Grace's Guide

British Industrial History

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Charles Anthony Vandervell

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Charles Anthony Vandervell (1871-1955) of C. A. Vandervell and Co

1871 Born at Paddington the son of Henry Eugene Vandervell, a Stock Broker, and his wife Fanny Thornton

1881 Boarder at Grafton House, Acton: Harry Vandervell (age 11 born Westbourne Park); Charles Vandervell (age 9 born Westbourne Park) and Percy Vandervell (age 8 born Westbourne Park)[1]

1896 Married Emily Gertrude Jenkins at Kensington

1901 Living at 11 Cambridge Gardens, Kensington: Emma R. Jenkins (age 58 born Wem, Shropshire), a Widow and retired Farmer. With her daughter Minnie Jenkins (age 29 born Wem, Shropshire); son-in-law Charles Call (age 37 born Dursley), a Bank Clerk; daughter Mary Call (age 34 born Wem, Shropshire); son-in-law C. Anthony Vandervell (age 29 born Paddington), an Electrical Engineer; daughter Emily G. Vandervell (age 24 born Wem, Shropshire); grandson Hugh L. Call (age 5 born Kensington); grandson Guy A. Vandervell (age 2 born Kensington); and a visitor John W. Frazer (age 38 born Ireland), an Electrical Manufacturer and Employer.[2]

1910 Biographical information and image at Automotor Journal 19101015

1911 Living at 103 Cambridge Gardens, North Kensington, London W: Emma Rebecca Jenkins (age 68 born Wem, Shropshire), a Widow. Wight her daughter Minnie Jenkins (age 36 born Prees, Shropshire); daughter Emily Gertrude Vandervell (age 33 born Prees, Shropshire); son-in-law Charles Anthony Vandervell (age 39 born Paddington), an Electrical Engineer - Accumulator Manufacturer; and her grandson Guy Anthony Vandervell (age 11 born North Kensington). One servant.[3]

1926 Living at Maidenhead.[4]

1955 Died


1955 Obituary [5]

MR. CHARLES ANTHONY VANDERVELL, whose death occurred suddenly, in London, on August 30th, will be long remembered for his work in the provision of electrical equipment for motor-cars.

So long ago as 1892, when he was twenty-one, he established a business at Willesden Green, for the manufacture of accumulators.

Mr. Vandervell, who was the son of a stockbroker, was born in 1871, and received his technical education at University College, London.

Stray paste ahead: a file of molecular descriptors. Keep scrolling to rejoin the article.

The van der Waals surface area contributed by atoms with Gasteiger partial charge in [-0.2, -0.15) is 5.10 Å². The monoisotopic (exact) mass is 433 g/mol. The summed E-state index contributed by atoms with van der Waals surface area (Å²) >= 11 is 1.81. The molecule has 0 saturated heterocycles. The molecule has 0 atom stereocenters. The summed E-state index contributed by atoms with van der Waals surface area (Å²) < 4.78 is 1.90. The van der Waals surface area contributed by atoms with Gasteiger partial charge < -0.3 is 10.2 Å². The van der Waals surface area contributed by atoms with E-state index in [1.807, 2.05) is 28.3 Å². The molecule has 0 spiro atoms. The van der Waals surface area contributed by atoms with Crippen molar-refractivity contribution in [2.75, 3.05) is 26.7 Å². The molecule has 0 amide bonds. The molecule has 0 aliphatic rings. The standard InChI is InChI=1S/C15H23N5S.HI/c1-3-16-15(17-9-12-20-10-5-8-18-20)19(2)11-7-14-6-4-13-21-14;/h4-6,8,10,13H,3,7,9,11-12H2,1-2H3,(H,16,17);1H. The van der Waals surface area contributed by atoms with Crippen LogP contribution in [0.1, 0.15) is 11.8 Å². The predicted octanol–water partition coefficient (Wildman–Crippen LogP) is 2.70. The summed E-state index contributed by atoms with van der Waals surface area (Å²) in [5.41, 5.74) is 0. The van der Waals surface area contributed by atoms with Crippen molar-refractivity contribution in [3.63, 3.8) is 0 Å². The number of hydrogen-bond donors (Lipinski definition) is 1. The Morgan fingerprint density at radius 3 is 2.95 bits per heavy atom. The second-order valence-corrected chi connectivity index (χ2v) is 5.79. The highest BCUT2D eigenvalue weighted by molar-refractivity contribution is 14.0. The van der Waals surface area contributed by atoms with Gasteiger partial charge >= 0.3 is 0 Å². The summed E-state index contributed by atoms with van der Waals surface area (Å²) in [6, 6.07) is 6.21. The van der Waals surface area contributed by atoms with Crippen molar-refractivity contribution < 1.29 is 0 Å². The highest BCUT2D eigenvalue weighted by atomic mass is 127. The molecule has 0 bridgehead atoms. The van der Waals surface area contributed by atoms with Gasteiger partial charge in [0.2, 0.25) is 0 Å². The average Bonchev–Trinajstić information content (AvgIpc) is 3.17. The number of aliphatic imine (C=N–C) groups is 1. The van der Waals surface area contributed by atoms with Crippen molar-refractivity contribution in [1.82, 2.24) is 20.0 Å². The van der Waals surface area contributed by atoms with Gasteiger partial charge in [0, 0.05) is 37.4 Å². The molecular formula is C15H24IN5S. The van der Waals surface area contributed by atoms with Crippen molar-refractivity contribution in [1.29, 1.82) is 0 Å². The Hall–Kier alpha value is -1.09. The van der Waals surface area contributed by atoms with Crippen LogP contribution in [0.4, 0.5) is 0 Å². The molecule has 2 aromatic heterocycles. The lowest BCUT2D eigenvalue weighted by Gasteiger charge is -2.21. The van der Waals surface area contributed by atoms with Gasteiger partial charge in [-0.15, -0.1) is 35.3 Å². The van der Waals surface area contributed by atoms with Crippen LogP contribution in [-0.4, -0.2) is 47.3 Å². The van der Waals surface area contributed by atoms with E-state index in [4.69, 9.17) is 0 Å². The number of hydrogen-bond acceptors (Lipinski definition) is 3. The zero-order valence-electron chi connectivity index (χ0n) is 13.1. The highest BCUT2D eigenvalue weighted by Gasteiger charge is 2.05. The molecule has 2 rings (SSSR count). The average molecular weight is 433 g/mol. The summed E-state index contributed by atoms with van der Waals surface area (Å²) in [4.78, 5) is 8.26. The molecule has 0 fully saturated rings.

In 1908 he transferred the business of C. A. Vandervell and Co. to Acton, and there rapid development was made in the production of the constant current dynamo.

Just before the first world war, Mr. Vandervell began work on the production of self-starters, the first push-button silent starter being fitted to his own car. Subsequently, similar starters were fitted to tanks and other fighting vehicles. The development of ignition equipment for commercial vehicles followed, and in 1926, the business of C. A. Vandervell and Co. was merged into the Joseph Lucas organisation, in which Mr. Vandervell continued to serve as a director until his retirement in 1946.

Throughout his long career, Mr. Vandervell commanded the respect of all who knew him, for his vast technical knowledge and also for his practical application of it. He was energetic in the affairs not only of his own business but also in that of the Norton Motor Cycle Company, in which he had an interest.

In his later years he became also a director of Vandervell Products, Ltd., the bearing company founded by his son, Mr. G. A. Vandervell.

Mr. Vandervell's death is a great loss to the British motor industry. He was one of that industry's few remaining pioneers, and in it, as well as in other spheres of industry, he had many friends who valued his advice and assistance.


See Also

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Sources of Information

  1. 1881 Census
  2. 1901 Census
  3. 1911 Census
  4. Post Office Phone Book
  5. The Engineer 1955/09/09